All of the above is good information, but unless we understand emotion, we will have trouble controlling it and finding ways to deal with the things that evoke emotions whether positive or negative. One of the toughest lessons a trader learns is that it is ok to lose, it is ok to be in a draw down, and until a trader can be satisfied with his or her losses, it is not going to get any easier. Trading day in and day out is a stressful career. That being said, it needs to be handled with outlets to relieve the stress from the days of losing trades or just the periods of being drawn down in the trading account. What we have learned to do at HGT is joke around often in the office while keeping moral up among each other. A key component, not just in day trading but any profession, is to stay positive and know that there are always going to be challenges! Keeping the right attitude does amazing things.
This is a conscious decision just like anything else in life. As a trader you will experience times of disappointment, but it is your job to overcome those experiences quickly and get back on track while not straying from your system. You must remember why you do what you do, and know that those who supported you in your career, whether it is trading millions of dollars or selling hotdogs, did so for a reason. My father always told me, “just find something you enjoy, and get really good at it…success and money will follow.” Fortunately I chose trading before hitting my thirties and it is a career I will stick with and a skill that nobody can take away. Remind yourself of these things, and you can easily overcome bad emotions when faced with them.
About Holland Global Trading: Holland Global Trading is a registered commodity-trading advisor (CTA) with a client base that includes a unique blend of both seasoned Forex veterans and people who are completely new to Forex. Our trading team is dedicated to providing research and technical excellence.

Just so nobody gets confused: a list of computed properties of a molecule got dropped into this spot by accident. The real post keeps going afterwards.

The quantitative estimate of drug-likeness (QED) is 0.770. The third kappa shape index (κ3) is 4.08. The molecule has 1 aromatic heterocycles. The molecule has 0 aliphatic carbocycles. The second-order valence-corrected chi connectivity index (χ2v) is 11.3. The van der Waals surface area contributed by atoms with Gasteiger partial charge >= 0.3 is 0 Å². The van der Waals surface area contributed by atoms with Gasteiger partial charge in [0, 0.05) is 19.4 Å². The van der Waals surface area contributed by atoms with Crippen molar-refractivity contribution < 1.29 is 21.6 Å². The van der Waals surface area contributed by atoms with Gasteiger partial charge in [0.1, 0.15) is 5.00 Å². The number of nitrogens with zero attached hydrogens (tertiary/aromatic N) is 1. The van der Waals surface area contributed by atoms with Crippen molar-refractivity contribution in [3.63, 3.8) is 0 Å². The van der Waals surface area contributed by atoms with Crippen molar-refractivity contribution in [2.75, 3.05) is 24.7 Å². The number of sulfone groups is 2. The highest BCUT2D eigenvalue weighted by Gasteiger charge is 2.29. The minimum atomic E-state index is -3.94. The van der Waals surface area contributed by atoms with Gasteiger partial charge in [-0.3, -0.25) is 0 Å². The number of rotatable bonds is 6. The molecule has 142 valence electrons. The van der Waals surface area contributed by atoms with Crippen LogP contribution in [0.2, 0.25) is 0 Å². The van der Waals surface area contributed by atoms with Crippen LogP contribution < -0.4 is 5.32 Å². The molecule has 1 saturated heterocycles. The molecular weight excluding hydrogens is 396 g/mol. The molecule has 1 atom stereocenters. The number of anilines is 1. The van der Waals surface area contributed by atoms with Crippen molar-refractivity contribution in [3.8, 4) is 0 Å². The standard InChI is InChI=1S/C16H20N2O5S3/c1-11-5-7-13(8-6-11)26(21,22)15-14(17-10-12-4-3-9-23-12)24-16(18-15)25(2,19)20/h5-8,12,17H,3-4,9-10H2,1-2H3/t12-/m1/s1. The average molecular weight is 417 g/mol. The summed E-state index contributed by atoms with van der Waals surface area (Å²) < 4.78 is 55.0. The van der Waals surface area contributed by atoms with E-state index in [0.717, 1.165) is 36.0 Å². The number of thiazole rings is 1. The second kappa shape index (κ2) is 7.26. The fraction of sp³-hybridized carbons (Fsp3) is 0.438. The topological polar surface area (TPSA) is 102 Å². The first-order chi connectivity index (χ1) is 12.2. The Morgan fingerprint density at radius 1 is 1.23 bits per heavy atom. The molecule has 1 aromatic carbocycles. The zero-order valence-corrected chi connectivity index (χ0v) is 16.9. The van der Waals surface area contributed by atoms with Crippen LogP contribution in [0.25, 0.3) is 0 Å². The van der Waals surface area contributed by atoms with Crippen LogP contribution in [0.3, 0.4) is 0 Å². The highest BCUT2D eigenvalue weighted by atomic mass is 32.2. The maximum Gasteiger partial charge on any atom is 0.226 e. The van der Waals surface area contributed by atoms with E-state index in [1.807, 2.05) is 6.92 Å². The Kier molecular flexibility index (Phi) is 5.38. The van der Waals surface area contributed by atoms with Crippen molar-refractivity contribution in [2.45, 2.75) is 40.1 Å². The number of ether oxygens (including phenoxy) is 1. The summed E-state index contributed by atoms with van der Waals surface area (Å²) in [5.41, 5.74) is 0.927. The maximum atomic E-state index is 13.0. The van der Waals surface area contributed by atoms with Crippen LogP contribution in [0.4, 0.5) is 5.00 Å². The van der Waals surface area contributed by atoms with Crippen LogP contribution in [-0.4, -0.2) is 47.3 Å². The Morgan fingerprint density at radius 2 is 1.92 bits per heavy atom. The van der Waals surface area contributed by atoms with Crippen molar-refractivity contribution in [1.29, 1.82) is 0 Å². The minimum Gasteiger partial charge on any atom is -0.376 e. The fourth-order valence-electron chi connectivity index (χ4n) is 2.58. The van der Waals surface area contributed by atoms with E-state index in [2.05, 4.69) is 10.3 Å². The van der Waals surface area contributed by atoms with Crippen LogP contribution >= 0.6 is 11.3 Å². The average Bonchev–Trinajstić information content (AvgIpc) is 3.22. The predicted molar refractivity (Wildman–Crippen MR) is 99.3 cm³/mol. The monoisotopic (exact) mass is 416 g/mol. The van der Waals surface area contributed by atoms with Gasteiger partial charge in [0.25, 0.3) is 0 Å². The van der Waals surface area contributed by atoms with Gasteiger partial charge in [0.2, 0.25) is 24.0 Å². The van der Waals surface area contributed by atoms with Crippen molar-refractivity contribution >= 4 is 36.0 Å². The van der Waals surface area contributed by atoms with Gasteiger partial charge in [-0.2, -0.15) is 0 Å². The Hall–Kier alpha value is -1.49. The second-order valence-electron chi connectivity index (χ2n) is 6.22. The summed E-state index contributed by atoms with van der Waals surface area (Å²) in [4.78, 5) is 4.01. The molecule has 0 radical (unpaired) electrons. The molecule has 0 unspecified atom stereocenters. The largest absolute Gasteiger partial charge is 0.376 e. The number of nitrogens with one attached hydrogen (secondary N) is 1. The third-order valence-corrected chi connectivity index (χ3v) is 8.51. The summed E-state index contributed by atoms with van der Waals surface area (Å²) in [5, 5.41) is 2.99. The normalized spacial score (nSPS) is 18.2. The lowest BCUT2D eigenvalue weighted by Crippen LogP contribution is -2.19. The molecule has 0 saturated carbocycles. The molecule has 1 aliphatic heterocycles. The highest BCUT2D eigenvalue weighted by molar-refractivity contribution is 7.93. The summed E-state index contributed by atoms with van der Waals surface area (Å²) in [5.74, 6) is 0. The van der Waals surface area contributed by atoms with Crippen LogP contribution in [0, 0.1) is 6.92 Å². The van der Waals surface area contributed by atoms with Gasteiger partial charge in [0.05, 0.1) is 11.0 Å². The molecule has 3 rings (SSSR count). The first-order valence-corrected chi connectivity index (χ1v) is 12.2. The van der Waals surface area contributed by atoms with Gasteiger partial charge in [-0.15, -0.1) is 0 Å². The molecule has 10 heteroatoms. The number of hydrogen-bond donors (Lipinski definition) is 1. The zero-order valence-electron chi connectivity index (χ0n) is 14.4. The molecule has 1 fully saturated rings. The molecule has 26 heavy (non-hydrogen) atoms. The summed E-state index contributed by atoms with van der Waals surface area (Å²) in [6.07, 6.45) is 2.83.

As with any investments we MUST state: Disclaimers and Disclosures – Forex trading carries a high level of risk and may not be suitable for all investors. Trading on leverage magnifies the potential for profit and loss. Before deciding to trade forex, you should carefully consider your financial objectives, level of experience and risk appetite. Any opinions, news, research, analyses, prices or other information contained herein is intended as general information about the subject matter covered and is provided with the understanding that this website is not rendering investment, legal, or tax advice. You should consult with appropriate counsel or other advisors on all investment, legal, or tax matters. The information and opinions found on this website are for general information use only and are not intended as an offer or solicitation with respect to the purchase of sale of any currency. All opinions and information contained in this website are subject to change without notice. The reports within the website have been prepared without regard to the specific investment objectives, financial situation and needs of any particular recipient. While the information contained herein was obtained from sources believed to be reliable, author does not guarantee its accuracy or completeness, nor does author assume any liability for any direct, indirect or consequential loss that may result from the reliance by any person upon any such information or opinions.